China COSCO Shipping Corporation is owned by the central government and has invested in strategically significant ports, where NATO troop movements and military exercises are regularly conducted. Another example is Hutchison Ports Poland, a subsidiary of the Hong Kong trading house CH Kuthinson Holdings which is partially owned by China Communications Construction Company. According to intelligence analysts, the People’s Liberation Army (PLA) is able to monitor the strategic NATO troop movements and supplies as well as the private companies passing through these strategically important ports.


Screening measures to prevent Chinese companies acquiring critical infrastructure are in the process of being implemented at an EU level. The EU’s proposed European Economic Security Strategy in June 2023 focuses on better screening of potentially risky investments and encouraging skeptical capitals to adopt similar measures. However, the strategy does not cover other vulnerabilities in European security such as materials sourced from China. 


Taiwan Ministry for National Defense

Security risks in NATO’s aviation training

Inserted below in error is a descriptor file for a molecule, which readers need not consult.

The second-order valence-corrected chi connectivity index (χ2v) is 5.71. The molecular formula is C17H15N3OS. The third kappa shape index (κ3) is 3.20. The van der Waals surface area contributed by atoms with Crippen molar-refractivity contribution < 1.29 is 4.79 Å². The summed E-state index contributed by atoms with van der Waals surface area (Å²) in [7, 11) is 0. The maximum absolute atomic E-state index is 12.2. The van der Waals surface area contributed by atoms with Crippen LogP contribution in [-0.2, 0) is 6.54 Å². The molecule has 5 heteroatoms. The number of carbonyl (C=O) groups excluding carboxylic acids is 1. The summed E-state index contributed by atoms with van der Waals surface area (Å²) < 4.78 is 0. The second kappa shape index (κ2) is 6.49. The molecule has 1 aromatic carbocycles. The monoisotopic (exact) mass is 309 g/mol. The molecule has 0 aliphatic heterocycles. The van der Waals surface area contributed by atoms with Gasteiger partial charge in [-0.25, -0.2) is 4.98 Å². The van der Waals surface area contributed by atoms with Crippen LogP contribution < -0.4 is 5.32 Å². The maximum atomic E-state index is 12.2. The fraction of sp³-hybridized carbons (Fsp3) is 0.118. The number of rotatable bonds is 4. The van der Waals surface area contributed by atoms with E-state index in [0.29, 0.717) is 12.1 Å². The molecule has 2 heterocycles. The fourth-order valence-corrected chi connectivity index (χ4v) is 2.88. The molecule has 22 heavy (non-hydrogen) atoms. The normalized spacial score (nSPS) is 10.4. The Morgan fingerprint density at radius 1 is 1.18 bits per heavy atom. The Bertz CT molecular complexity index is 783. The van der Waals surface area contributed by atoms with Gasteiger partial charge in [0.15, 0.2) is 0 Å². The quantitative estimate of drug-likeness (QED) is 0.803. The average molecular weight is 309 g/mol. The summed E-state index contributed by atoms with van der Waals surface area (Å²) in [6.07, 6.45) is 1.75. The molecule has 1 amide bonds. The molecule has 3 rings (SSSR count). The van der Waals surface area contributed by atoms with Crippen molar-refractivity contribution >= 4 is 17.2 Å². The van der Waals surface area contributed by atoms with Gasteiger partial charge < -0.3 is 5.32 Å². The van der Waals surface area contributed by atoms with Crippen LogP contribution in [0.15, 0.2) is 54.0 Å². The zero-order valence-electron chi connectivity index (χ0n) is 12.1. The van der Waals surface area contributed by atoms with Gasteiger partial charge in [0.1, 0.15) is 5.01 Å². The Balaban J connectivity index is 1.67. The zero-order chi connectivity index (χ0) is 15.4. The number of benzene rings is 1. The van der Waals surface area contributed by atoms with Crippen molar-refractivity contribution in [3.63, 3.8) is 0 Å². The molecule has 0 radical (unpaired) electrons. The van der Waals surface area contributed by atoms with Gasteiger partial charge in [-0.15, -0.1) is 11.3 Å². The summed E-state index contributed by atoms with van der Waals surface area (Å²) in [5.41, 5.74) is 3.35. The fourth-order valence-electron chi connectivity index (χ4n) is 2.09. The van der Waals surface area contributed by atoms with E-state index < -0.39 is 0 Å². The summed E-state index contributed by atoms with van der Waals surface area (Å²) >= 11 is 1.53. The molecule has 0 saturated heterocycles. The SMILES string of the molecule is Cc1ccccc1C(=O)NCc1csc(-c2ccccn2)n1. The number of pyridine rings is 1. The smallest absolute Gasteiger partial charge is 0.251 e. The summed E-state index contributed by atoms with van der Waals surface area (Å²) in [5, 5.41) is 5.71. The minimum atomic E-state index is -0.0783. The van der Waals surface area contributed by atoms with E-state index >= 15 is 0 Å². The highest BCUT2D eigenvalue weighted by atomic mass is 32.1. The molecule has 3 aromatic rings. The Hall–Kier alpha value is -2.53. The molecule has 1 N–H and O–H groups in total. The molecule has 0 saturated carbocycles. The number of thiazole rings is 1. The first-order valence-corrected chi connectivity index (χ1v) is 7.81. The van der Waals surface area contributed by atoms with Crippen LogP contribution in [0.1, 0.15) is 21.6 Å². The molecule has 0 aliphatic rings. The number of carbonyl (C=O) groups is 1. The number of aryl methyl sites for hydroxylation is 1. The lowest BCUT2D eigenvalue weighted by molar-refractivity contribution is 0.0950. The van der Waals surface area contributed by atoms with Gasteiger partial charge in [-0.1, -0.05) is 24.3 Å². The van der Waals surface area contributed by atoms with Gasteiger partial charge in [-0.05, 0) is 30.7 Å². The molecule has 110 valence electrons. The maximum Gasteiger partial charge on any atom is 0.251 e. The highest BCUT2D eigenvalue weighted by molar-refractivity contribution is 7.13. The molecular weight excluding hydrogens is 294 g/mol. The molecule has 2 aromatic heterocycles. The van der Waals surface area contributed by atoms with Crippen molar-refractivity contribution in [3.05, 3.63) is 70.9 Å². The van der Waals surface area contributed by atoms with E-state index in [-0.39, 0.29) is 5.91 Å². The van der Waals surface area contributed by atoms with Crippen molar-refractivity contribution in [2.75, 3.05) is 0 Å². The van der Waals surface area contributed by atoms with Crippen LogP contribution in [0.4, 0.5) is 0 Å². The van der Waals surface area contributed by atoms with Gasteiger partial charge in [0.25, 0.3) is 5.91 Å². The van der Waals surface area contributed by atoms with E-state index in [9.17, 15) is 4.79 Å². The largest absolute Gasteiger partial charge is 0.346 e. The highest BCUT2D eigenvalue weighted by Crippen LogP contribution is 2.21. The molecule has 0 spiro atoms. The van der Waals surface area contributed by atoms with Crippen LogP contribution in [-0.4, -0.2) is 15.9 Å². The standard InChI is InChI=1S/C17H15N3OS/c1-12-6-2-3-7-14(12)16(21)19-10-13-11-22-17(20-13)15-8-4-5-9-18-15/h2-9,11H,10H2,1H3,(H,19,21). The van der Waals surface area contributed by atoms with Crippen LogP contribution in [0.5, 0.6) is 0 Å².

China has been increasingly interested in pilot training programs of NATO and its allies with the goal of improving their own military flight academies. In the last decade, China has expanded their footprint in the (European) trainer aircraft industry. Next to economic opportunities, it is likely part of a larger campaign to gather military knowledge about NATO’s pilot training programs. While China is now capable of developing and producing advanced fighter aircraft, their training program is generally considered to be inadequate when compared to NATO standards. To combat this, China has intensified their campaign to recruit Western (former) military pilots to train instructor pilots of the People Liberation Army Air Force (PLAAF). Dozens of former NATO pilots were successfully recruited through private firms around the globe with extravagant salaries, which allowed China to gather sensitive information about NATO pilot training without directly infiltrating or hacking NATO training programs.